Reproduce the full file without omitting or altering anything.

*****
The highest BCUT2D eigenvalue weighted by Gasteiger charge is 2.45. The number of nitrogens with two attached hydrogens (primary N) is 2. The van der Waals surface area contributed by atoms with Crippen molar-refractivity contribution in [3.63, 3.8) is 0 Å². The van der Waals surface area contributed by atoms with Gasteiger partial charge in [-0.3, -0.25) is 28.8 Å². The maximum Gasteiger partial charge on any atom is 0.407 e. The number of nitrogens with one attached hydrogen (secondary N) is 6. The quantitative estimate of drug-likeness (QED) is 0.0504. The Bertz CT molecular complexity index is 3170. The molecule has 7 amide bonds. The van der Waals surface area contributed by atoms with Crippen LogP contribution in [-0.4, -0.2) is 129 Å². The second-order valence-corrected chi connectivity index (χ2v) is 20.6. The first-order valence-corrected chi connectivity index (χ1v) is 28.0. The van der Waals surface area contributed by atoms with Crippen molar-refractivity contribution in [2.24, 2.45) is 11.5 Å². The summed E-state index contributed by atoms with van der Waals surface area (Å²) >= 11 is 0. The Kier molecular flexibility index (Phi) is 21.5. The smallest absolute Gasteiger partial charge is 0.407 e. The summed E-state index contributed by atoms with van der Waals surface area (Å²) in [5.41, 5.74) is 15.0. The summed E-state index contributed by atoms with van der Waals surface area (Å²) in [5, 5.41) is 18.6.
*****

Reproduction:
The highest BCUT2D eigenvalue weighted by Gasteiger charge is 2.45. The number of nitrogens with two attached hydrogens (primary N) is 2. The van der Waals surface area contributed by atoms with Crippen molar-refractivity contribution in [3.63, 3.8) is 0 Å². The van der Waals surface area contributed by atoms with Gasteiger partial charge in [-0.3, -0.25) is 28.8 Å². The maximum Gasteiger partial charge on any atom is 0.407 e. The number of nitrogens with one attached hydrogen (secondary N) is 6. The quantitative estimate of drug-likeness (QED) is 0.0504. The Bertz CT molecular complexity index is 3170. The molecule has 7 amide bonds. The van der Waals surface area contributed by atoms with Crippen LogP contribution in [-0.4, -0.2) is 129 Å². The second-order valence-corrected chi connectivity index (χ2v) is 20.6. The first-order valence-corrected chi connectivity index (χ1v) is 28.0. The van der Waals surface area contributed by atoms with Crippen molar-refractivity contribution in [2.24, 2.45) is 11.5 Å². The summed E-state index contributed by atoms with van der Waals surface area (Å²) >= 11 is 0. The Kier molecular flexibility index (Phi) is 21.5. The smallest absolute Gasteiger partial charge is 0.407 e. The summed E-state index contributed by atoms with van der Waals surface area (Å²) in [5.41, 5.74) is 15.0. The summed E-state index contributed by atoms with van der Waals surface area (Å²) in [5, 5.41) is 18.6.